Open Access

Analysis of alternative splicing with microarrays: successes and challenges

Genome Biology20045:231

DOI: 10.1186/gb-2004-5-7-231

Published: 21 June 2004


Recently, DNA microarrays have emerged as potentially powerful tools for analyzing alternative splicing. We briefly review the latest results in this field and highlight the current challenges that they have revealed.

The field of genomics is sometimes accused of being largely a numbers game - increasing our knowledge quantitatively without adding qualitatively to our conceptual understanding. But sometimes big numbers change our mental models. One area in which genomic data appear to be causing just such a shift is the field of alternative splicing. The 'one gene, one product' dogma of molecular biology is yielding in the face of large amounts of human genome data to 'most genes have multiple products', with important implications throughout biology [16]. Recently, several large-scale studies [79] have shown that alternative splicing can be analyzed in a high-throughput manner using DNA-microarray methods, an approach that is likely to be useful for understanding the role of alternative splicing in many areas of biology.

Bioinformatic analyses of expressed sequence tag (EST) data were the first to herald the alternative-splicing revolution. A number of studies by different groups all reported finding alternative splice forms in a surprisingly large fraction of human genes, ranging from 40% to 60% [1015]. These studies have identified more than 30,000 alternative splice forms in human, effectively doubling the number of human gene products relative to the estimated 32,000 human genes. But EST data clearly do not tell the whole story. Even assuming that a wide variety of potential problems are carefully filtered out (for example, genomic contamination and incomplete mRNA processing; see [16]), the very nature of the EST data leaves many questions unanswered. Individual ESTs might represent rare splice forms (or even errors made by the splicing machinery) that do not constitute a significant fraction of the gene's transcripts in living cells. EST sequencing also has some bias and does not evenly cover every part of every gene. One basic constraint on the discovery of alternative splice forms is that there simply aren't enough EST data to give good coverage of most gene regions in anything approaching a representative list of tissues. Even when alternative splice forms are found, information about their tissue-specific regulation is often poor or unavailable.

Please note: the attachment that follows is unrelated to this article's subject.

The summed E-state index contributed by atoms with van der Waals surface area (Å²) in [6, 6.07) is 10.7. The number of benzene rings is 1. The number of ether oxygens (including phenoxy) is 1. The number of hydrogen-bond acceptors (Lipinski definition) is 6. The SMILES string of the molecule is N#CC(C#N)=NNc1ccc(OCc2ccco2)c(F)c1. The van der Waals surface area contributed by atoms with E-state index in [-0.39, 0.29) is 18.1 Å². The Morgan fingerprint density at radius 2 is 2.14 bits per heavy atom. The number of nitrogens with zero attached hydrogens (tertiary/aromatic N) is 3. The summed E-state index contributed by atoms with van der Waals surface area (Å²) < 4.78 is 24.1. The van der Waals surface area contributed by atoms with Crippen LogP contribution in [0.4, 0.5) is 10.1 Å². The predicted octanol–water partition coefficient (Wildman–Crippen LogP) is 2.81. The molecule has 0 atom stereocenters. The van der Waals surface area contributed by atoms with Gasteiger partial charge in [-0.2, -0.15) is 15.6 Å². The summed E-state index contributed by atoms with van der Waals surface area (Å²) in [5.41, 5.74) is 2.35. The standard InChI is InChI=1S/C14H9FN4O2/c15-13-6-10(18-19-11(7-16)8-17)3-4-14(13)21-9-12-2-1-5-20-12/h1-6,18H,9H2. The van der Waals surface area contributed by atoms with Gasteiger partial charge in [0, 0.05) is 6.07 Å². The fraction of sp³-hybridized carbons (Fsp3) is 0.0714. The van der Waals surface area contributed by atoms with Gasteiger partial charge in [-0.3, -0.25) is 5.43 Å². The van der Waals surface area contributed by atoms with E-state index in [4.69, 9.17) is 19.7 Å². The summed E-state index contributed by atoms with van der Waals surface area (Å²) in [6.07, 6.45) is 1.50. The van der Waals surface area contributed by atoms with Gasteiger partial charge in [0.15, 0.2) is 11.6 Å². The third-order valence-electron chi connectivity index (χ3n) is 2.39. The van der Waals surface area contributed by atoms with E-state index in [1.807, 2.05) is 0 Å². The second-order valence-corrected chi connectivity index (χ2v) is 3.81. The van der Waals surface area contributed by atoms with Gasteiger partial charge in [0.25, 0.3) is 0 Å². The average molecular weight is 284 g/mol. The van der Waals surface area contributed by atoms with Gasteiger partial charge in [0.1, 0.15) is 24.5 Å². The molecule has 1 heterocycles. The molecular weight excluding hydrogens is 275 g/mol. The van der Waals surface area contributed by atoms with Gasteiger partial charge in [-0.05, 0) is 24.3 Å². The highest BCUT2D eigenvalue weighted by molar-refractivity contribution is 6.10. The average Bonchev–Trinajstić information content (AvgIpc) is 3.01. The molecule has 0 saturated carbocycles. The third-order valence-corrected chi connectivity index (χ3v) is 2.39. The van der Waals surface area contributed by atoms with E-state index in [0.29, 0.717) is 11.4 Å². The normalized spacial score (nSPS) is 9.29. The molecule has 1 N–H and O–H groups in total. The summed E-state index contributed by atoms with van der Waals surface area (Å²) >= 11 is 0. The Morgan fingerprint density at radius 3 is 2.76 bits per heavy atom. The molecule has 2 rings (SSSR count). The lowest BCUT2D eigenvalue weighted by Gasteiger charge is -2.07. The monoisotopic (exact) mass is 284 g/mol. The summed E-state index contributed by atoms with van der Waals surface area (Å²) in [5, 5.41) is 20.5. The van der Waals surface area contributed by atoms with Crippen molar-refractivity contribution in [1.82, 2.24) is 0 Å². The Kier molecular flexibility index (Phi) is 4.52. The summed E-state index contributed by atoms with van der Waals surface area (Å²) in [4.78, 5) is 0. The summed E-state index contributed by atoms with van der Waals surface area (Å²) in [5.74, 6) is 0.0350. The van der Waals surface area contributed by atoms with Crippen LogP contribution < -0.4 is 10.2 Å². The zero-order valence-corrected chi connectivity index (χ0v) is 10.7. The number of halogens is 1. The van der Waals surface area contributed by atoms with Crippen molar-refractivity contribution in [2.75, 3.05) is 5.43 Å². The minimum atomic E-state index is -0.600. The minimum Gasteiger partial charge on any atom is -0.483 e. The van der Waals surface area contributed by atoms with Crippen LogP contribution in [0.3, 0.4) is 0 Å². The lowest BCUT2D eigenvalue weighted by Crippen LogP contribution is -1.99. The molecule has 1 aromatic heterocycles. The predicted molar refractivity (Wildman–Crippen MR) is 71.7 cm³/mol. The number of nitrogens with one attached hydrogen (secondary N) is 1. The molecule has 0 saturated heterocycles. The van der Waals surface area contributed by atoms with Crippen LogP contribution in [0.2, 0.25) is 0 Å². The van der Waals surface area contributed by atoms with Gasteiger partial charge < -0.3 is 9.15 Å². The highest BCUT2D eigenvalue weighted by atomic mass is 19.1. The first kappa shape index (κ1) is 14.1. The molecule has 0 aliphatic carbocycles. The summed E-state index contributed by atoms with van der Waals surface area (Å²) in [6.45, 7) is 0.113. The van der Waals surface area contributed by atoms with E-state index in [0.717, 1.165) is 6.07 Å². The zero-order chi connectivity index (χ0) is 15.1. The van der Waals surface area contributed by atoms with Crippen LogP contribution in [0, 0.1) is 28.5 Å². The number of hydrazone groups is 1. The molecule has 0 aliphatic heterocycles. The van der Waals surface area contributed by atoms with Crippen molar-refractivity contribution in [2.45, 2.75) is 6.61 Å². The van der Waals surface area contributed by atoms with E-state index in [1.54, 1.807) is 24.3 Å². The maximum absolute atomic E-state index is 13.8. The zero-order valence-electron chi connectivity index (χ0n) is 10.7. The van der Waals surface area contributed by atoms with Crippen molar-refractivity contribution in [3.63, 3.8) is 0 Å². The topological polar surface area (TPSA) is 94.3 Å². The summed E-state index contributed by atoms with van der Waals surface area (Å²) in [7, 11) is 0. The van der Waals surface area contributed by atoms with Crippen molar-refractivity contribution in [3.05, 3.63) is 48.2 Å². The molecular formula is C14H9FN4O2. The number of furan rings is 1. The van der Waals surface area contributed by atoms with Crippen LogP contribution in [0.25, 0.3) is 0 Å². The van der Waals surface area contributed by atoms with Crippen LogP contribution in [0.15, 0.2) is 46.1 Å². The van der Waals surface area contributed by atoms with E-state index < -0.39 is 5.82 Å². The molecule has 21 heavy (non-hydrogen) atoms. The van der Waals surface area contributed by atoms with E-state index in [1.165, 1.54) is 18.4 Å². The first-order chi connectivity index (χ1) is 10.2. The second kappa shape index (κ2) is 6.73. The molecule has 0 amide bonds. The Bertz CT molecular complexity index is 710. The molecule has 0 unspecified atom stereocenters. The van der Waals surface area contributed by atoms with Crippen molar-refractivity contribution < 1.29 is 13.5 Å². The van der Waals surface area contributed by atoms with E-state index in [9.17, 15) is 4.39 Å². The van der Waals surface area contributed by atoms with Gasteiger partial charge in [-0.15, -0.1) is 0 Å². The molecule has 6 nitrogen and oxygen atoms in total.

The use of DNA microarray technology is very attractive for large-scale studies of alternative splicing. By measuring the relative amounts of distinct splice forms in a variety of tissues, microarrays could both test whether a novel splice form really constitutes an important fraction of the gene's transcripts in at least some cell types, and reveal its patterns of regulation across a large number of different tissues. This is very much needed.

Taking full advantage of microarray technology to analyze alternative splicing poses many challenges for current methodologies. Traditional microarrays are designed to measure the total level of expression of a gene, without attempting to distinguish between different splice forms (for a review, see [17]). For example, probe designs and labeling protocols used for microarray experiments tend to be biased towards the 3' end of the gene [18]. As each gene is assumed to be expressed as a unit, this is not considered to be a problem. By contrast, for alternative splicing it is important to have probes throughout all regions of the gene - everywhere that splicing might occur. And given that changes in splicing can be subtle (for example, shifting a single splice donor site by 20 nucleotides or fewer), standard probes designed to match an individual exon are inadequate: probes also need to be designed to match each specific exon-exon junction that might be spliced together by an alternative splicing event.